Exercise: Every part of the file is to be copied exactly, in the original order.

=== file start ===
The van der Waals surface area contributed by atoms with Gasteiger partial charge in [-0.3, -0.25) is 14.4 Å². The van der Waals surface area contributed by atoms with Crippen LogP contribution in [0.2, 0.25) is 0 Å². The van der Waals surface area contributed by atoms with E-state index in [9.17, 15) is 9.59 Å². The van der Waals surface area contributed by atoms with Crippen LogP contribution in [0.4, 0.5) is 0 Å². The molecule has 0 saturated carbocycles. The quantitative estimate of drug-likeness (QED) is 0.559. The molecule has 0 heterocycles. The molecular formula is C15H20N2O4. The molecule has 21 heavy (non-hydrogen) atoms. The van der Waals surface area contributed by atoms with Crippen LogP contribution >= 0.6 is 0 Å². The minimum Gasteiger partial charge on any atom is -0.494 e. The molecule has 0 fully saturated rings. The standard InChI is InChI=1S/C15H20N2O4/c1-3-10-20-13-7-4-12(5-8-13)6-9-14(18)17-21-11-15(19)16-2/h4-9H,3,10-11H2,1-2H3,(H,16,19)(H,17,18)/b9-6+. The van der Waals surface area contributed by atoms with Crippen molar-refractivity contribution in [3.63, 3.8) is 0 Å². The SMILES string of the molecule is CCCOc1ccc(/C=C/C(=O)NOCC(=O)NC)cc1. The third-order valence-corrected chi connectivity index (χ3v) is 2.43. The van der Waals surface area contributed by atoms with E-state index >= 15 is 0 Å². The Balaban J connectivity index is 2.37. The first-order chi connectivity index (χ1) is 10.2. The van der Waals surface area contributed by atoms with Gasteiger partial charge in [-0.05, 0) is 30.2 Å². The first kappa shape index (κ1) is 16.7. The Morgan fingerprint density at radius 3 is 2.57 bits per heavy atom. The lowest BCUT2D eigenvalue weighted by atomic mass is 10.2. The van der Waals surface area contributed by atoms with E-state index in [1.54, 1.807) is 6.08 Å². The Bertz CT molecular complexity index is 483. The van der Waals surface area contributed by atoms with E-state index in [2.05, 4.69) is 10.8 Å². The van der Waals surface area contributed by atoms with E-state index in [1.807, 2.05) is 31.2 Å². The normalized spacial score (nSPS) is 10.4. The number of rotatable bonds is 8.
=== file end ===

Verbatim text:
The van der Waals surface area contributed by atoms with Gasteiger partial charge in [-0.3, -0.25) is 14.4 Å². The van der Waals surface area contributed by atoms with Crippen LogP contribution in [0.2, 0.25) is 0 Å². The van der Waals surface area contributed by atoms with E-state index in [9.17, 15) is 9.59 Å². The van der Waals surface area contributed by atoms with Crippen LogP contribution in [0.4, 0.5) is 0 Å². The molecule has 0 saturated carbocycles. The quantitative estimate of drug-likeness (QED) is 0.559. The molecule has 0 heterocycles. The molecular formula is C15H20N2O4. The molecule has 21 heavy (non-hydrogen) atoms. The van der Waals surface area contributed by atoms with Crippen LogP contribution >= 0.6 is 0 Å². The minimum Gasteiger partial charge on any atom is -0.494 e. The molecule has 0 fully saturated rings. The standard InChI is InChI=1S/C15H20N2O4/c1-3-10-20-13-7-4-12(5-8-13)6-9-14(18)17-21-11-15(19)16-2/h4-9H,3,10-11H2,1-2H3,(H,16,19)(H,17,18)/b9-6+. The van der Waals surface area contributed by atoms with Crippen molar-refractivity contribution in [3.63, 3.8) is 0 Å². The SMILES string of the molecule is CCCOc1ccc(/C=C/C(=O)NOCC(=O)NC)cc1. The third-order valence-corrected chi connectivity index (χ3v) is 2.43. The van der Waals surface area contributed by atoms with E-state index >= 15 is 0 Å². The Balaban J connectivity index is 2.37. The first-order chi connectivity index (χ1) is 10.2. The van der Waals surface area contributed by atoms with Gasteiger partial charge in [-0.05, 0) is 30.2 Å². The first kappa shape index (κ1) is 16.7. The Morgan fingerprint density at radius 3 is 2.57 bits per heavy atom. The lowest BCUT2D eigenvalue weighted by atomic mass is 10.2. The van der Waals surface area contributed by atoms with E-state index in [1.54, 1.807) is 6.08 Å². The Bertz CT molecular complexity index is 483. The van der Waals surface area contributed by atoms with E-state index in [2.05, 4.69) is 10.8 Å². The van der Waals surface area contributed by atoms with E-state index in [1.807, 2.05) is 31.2 Å². The normalized spacial score (nSPS) is 10.4. The number of rotatable bonds is 8.